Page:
In a nondescript wilderness, Rosencrantz watches as Guildenstern flips coins. Each time a coin lands on heads, Rosencrantz gets to keep it. Guildenstern can hardly believe that Rosencrantz has amassed so many coins, but the coins keep coming up heads. He speculates that the two have entered an alternate universe, in which normal laws of probability, time, and chance do not apply. Unlike Guildenstern, Rosencrantz contentedly continues watching (and winning), not bothering to worry about why the coins keep landing heads up. Guildenstern speculates about possible reasons for the run of heads, including whether he is making his friend win as a way of subconsciously punishing himself, whether time has stopped, and whether a god of some kind has stepped in to influence their lives. He also begins to wonder if actions have ceased to exist in relation to one another.

Guildenstern asks Rosencrantz to describe his earliest memory, but Rosencrantz forgets the question almost immediately. Guildenstern suddenly remembers that the pair has been “sent for.” Then he returns to his speculation about whether they have arrived somewhere in which the usual principles of the world do not apply. Frightened, he uses logic to reassure himself that they have not entered a parallel universe. But, still, he reasons that the coins have landed heads almost a hundred times, a sure sign that the laws of probability have ceased working. He hears music in the distance. As he trims his fingernails, Rosencrantz idly reminds Guildenstern that fingernails and facial hair continue to grow after a person has died. Rosencrantz then mentions that he does not remember ever cutting his toenails. These comments agitate Guildenstern, who asks Rosencrantz if he remembers anything from that morning. Rosencrantz recalls being woken by a stranger, an answer that calms Guildenstern. Rosencrantz says that they are on the road as a result of this stranger, who bade them to hurry up and go. But they do not know where they are going. Rosencrantz hears music but decides that he has only imagined it. Guildenstern claims that an audience makes any event real. The Tragedians enter.


Stoppard does not give much information about the location of Rosencrantz and Guildenstern or about the characters themselves. Instead, he expects the readers of his play to be familiar with Hamlet, on which so much of the plot of Rosencrantz and Guildenstern Are Dead is based. Readers who know Hamlet will also know that Rosencrantz and Guildenstern are traveling to Elsinore, having been sent for by Claudius, king of Denmark, to watch over Hamlet, the prince of Denmark. The nondescript road on which Rosencrantz and Guildenstern travel is actually the path to the royal castle. Neither Rosencrantz nor Guildenstern remembers the events of the morning very clearly, although they vaguely recall being woken by someone and asked to go somewhere. But now they seem to have no idea what they are doing or where they are. This inability to recall significant events, to understand their circumstances, or to exert any kind of meaningful control over their environment (noticeably they make no real effort to figure out where they are or what they are doing) continues throughout the play, as do Stoppard’s references to Hamlet. The first scene sets the conceptual framework for the remainder of Stoppard’s play.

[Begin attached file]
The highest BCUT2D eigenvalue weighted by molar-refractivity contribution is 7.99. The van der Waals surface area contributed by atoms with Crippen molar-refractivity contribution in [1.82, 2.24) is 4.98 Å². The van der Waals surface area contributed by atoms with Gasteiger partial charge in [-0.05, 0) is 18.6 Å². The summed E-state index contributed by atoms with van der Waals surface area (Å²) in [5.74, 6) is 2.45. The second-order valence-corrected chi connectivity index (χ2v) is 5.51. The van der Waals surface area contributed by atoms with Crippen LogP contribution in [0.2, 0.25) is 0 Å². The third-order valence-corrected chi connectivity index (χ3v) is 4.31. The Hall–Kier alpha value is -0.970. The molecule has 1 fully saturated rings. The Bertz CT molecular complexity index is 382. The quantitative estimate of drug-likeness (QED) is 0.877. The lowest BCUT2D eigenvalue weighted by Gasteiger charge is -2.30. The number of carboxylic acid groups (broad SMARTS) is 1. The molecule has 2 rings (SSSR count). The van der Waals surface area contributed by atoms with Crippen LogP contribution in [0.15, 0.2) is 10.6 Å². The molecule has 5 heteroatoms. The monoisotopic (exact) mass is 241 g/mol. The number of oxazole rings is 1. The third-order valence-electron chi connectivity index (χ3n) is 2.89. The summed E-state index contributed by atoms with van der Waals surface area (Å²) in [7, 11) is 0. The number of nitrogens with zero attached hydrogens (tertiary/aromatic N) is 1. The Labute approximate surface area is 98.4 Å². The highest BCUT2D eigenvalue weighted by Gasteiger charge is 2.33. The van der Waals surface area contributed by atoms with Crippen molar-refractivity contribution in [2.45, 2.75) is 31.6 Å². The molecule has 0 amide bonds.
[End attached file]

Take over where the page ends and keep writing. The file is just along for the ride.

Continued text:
Their different responses to the coin tosses reflect the different personalities of Rosencrantz and Guildenstern. Rosencrantz blithely flips a coin, notes it as heads, and pockets it, over and over again, never questioning why the coins keep coming up heads. Guildenstern, in contrast, worries that the two have entered an alternate universe, since standard laws of probability dictate that a coin has an equal chance of coming up heads or tails. The more coins Rosencrantz wins, the more frightened Guildenstern gets. When Rosencrantz tires of the coin flipping, he begins cutting his fingernails and imagining what happens to the nails after death, foreshadowing the deaths in Act III. His actions demonstrate a relaxed attitude toward the world: he generally believes that everything is and will be okay, and he has no interest in worrying about unknowns. Guildenstern, however, shows a more complicated range of emotions and thought patterns. While Rosencrantz passively accepts the results of the coin flipping, Guildenstern actively struggles to figure out what the results might mean. Unlike Rosencrantz, Guildenstern demonstrates a willingness to interpret and engage with the world around him.